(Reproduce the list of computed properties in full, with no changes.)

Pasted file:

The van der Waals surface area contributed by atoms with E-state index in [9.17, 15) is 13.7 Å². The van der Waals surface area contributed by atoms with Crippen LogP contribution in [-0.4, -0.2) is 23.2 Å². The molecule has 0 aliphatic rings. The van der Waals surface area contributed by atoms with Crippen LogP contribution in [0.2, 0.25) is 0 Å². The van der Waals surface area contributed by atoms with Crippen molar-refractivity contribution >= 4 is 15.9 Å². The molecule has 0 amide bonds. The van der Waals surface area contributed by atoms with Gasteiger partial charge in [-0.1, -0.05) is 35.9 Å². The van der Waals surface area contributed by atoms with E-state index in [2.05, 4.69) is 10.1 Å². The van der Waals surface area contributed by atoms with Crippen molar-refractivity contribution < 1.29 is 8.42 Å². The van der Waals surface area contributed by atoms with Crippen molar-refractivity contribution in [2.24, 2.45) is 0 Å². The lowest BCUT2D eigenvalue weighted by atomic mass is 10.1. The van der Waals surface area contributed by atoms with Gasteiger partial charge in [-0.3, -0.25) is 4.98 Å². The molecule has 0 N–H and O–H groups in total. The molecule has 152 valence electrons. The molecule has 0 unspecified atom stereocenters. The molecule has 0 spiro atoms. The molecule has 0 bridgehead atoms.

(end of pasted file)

The van der Waals surface area contributed by atoms with E-state index in [9.17, 15) is 13.7 Å². The van der Waals surface area contributed by atoms with Crippen LogP contribution in [-0.4, -0.2) is 23.2 Å². The molecule has 0 aliphatic rings. The van der Waals surface area contributed by atoms with Crippen LogP contribution in [0.2, 0.25) is 0 Å². The van der Waals surface area contributed by atoms with Crippen molar-refractivity contribution >= 4 is 15.9 Å². The molecule has 0 amide bonds. The van der Waals surface area contributed by atoms with Gasteiger partial charge in [-0.1, -0.05) is 35.9 Å². The van der Waals surface area contributed by atoms with E-state index in [2.05, 4.69) is 10.1 Å². The van der Waals surface area contributed by atoms with Crippen molar-refractivity contribution < 1.29 is 8.42 Å². The van der Waals surface area contributed by atoms with Crippen molar-refractivity contribution in [2.24, 2.45) is 0 Å². The lowest BCUT2D eigenvalue weighted by atomic mass is 10.1. The van der Waals surface area contributed by atoms with Gasteiger partial charge in [-0.3, -0.25) is 4.98 Å². The molecule has 0 N–H and O–H groups in total. The molecule has 152 valence electrons. The molecule has 0 unspecified atom stereocenters. The molecule has 0 spiro atoms. The molecule has 0 bridgehead atoms.